Posted by nvr1983 on December 10th, 2012

  1. We figured that the NCAA’s decision to pull its championship events from New Jersey was the last we would hear of their issue with the state’s legalization of sports gambling. It looks like the NCAA (and the four major professional leagues) are just getting started. You may or may not remember that back in August those organizations sued the state for its legalization of sports gambling, which the state attempted to throw out. On Friday, the leagues/organizations filed a motion in an US District Court to stop New Jersey from dismissing the lawsuit. At the heart of the issue is New Jersey’s assertion that the Professional and Amateur Sports Protection Act of 1992, which restricted sports gambling to a handful of states, was unconstitutional. We haven’t dug too deep into the legal minutiae of the case, but it seems like New Jersey would have a pretty good case on the surface. Of course, they are going against a group of organizations who are all essentially federally enabled monopolies so maybe we are giving being too rational here.
  2. On the court the biggest news of the national happened out west where Mike Moser dislocated his right elbow during UNLV’s one-point win over California last night. At this point all we know is that he didn’t break any bones, but the extent of the injury is still not known and early reports indicate that Moser will be out for anywhere from a few weeks to the whole season. For a team that has struggled to find backcourt play to match the production and level of play of an absolutely loaded frontcourt could be a huge blow. We should have more information about Moser’s injury and how long he is expected to be out within the next couple of days.
  3. Moser’s injury is by far the most significant loss over the weekend (and possibly this season), a pair of players in the SEC will not be seeing the court any time soon as Mississippi kicked junior transfer Jason Carter off the team for violation of team rules while Louisiana State suspended Anthony Hickey indefinitely over a violation of athletic department and university policies. Carter, who never played a minute for Mississippi, was a transfer from Alabama via junior college and had been suspended before the team’s first exhibition game and never had that suspension lifted. We are not sure what Hickey, LSU’s starting point guard, did other than showing up late for tutoring sessions, but since the school’s fall semester ended recently we are guessing his suspension has something to with his grades.
  4. Utah State junior Danny Berger, who fainted during a practice last Tuesday requiring CPR and the use of a defibrillator, was released from the hospital and honored at the team’s game on Saturday. From what the school is saying the cause of Berger’s syncopal episode is still not known and he will need to be monitored for at least six more weeks before a decision will be made on if and when Berger can return to the court. Creighton guard Josh Jones, who had been hospitalized after fainting during warm-ups of the Bluejays game on Thursday, was out of the hospital and was on the bench watching the team’s victory over Akron yesterday. Jones has a history of fairly significant heart disease as he had his aortic valve replaced as a high school senior after developing a severe case of infective endocarditis–essentially a bacterial infection on his heart valve(s). The reason for Jones’ syncopal episode also is not known yet and he will undergo more tests this week before a decision can be made as to whether he can play again.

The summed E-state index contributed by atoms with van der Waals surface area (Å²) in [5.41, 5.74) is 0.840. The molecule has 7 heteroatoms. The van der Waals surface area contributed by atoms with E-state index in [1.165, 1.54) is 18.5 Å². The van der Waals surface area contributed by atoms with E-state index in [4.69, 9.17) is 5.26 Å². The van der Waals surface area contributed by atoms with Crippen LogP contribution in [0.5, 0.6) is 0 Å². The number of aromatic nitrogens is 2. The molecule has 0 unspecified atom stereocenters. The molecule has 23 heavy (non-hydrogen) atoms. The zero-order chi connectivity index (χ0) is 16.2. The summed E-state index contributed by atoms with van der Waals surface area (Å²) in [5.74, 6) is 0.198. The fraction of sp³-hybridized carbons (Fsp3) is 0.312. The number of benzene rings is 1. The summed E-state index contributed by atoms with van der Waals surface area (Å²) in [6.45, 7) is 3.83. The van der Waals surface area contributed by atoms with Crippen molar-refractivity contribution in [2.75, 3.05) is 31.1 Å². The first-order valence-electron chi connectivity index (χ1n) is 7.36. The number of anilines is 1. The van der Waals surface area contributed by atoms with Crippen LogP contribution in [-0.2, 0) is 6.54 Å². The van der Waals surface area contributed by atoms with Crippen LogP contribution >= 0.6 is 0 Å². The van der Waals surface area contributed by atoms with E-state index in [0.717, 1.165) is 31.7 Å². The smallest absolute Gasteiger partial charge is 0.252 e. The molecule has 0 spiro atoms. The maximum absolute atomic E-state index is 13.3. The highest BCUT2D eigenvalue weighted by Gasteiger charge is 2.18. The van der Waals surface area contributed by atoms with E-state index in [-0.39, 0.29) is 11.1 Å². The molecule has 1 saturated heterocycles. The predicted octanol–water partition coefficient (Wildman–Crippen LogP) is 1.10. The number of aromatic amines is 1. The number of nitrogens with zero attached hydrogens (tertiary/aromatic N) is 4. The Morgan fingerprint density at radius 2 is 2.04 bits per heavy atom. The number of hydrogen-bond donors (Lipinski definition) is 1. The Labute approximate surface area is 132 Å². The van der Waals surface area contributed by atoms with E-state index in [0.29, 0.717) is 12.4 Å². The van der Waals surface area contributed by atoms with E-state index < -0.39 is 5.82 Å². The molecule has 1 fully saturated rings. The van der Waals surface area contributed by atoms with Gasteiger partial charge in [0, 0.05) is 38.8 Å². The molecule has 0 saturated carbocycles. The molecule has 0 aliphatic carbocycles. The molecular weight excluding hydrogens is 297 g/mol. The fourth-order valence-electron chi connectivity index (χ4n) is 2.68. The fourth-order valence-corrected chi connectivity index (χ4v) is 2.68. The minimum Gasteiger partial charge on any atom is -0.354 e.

5. Finally, Taylor University did its annual Silent Night event on Friday night. The event, which is done on the Friday night before finals week, was a cute, relatively unknown event where students attend the game, but are totally silent until team scores its tenth point of the game at which point the students make as much noise as they possibly can. The event has gained a great deal of notoriety in the past few years as more and more blogs feature it yet it still remains one of the more unique events in college basketball.
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Who Won the Week? MCW, Chicago State, Not Jerry Jones…

Posted by rtmsf on December 7th, 2012


Who Won the Week? is a regular column that will outline and discuss three winners and losers from the previous week. The author of this column is Kenny Ocker (@KennyOcker), an Oregon-based sportswriter best known for his willingness to drive (or bike!) anywhere to watch a basketball game.

WINNER: Chicago State

The Cougars found themselves a home. Amid the constant turmoil found during this extended period of conference realignment, Chicago State has managed to go from the schedule conglomerate of the Great West to an actual conference in the WAC. (Let’s ignore the fact that the WAC would lose its automatic bid if the historically black university didn’t join its ranks.) Granted, the Cougars are 0-8 in Division I play this season, but their campus lies atop a recruiting hotbed, and they could easily snag many a player who falls through others’ cracks, especially now that they offer the same chance at an automatic NCAA Tournament bid that about 250 other schools promise every season. This move makes sense for both parties, but it should help save Chicago State from the fate of Winston-Salem State, another HBCU that tried to make the move to Division I but failed before retreating back to Division II.

(Related winners: The WAC. Related losers: None.)

LOSER: Florida State

Hamilton Hasn’t Been Smiling Much This Season (Photo Credit: Glenn Beil / Democrat).